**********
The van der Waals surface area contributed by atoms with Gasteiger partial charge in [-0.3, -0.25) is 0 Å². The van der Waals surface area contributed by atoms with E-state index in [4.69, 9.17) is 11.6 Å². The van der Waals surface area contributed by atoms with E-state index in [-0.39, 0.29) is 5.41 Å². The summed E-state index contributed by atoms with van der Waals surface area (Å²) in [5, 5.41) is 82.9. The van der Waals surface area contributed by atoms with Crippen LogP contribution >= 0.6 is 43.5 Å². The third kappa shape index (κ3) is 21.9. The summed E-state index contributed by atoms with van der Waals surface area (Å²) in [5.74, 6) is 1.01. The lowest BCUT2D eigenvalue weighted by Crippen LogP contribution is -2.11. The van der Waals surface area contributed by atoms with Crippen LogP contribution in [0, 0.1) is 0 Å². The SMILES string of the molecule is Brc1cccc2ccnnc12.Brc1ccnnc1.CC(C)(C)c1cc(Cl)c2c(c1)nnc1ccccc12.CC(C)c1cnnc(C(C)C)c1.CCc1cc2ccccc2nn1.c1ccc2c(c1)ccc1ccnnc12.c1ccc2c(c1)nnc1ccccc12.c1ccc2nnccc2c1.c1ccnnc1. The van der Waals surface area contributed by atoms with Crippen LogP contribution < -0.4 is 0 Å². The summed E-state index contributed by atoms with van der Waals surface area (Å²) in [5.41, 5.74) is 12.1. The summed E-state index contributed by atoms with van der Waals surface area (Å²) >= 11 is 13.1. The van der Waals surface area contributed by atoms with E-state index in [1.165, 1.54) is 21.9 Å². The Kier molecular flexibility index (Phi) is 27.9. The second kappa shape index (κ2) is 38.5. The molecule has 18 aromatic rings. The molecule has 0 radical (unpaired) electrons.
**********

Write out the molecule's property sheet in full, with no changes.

The van der Waals surface area contributed by atoms with Gasteiger partial charge in [-0.3, -0.25) is 0 Å². The van der Waals surface area contributed by atoms with E-state index in [4.69, 9.17) is 11.6 Å². The van der Waals surface area contributed by atoms with E-state index in [-0.39, 0.29) is 5.41 Å². The summed E-state index contributed by atoms with van der Waals surface area (Å²) in [5, 5.41) is 82.9. The van der Waals surface area contributed by atoms with Crippen LogP contribution >= 0.6 is 43.5 Å². The third kappa shape index (κ3) is 21.9. The summed E-state index contributed by atoms with van der Waals surface area (Å²) in [5.74, 6) is 1.01. The lowest BCUT2D eigenvalue weighted by Crippen LogP contribution is -2.11. The van der Waals surface area contributed by atoms with Crippen LogP contribution in [0, 0.1) is 0 Å². The SMILES string of the molecule is Brc1cccc2ccnnc12.Brc1ccnnc1.CC(C)(C)c1cc(Cl)c2c(c1)nnc1ccccc12.CC(C)c1cnnc(C(C)C)c1.CCc1cc2ccccc2nn1.c1ccc2c(c1)ccc1ccnnc12.c1ccc2c(c1)nnc1ccccc12.c1ccc2nnccc2c1.c1ccnnc1. The van der Waals surface area contributed by atoms with Crippen LogP contribution < -0.4 is 0 Å². The summed E-state index contributed by atoms with van der Waals surface area (Å²) in [5.41, 5.74) is 12.1. The summed E-state index contributed by atoms with van der Waals surface area (Å²) >= 11 is 13.1. The van der Waals surface area contributed by atoms with E-state index in [1.165, 1.54) is 21.9 Å². The Kier molecular flexibility index (Phi) is 27.9. The second kappa shape index (κ2) is 38.5. The molecule has 18 aromatic rings. The molecule has 0 radical (unpaired) electrons.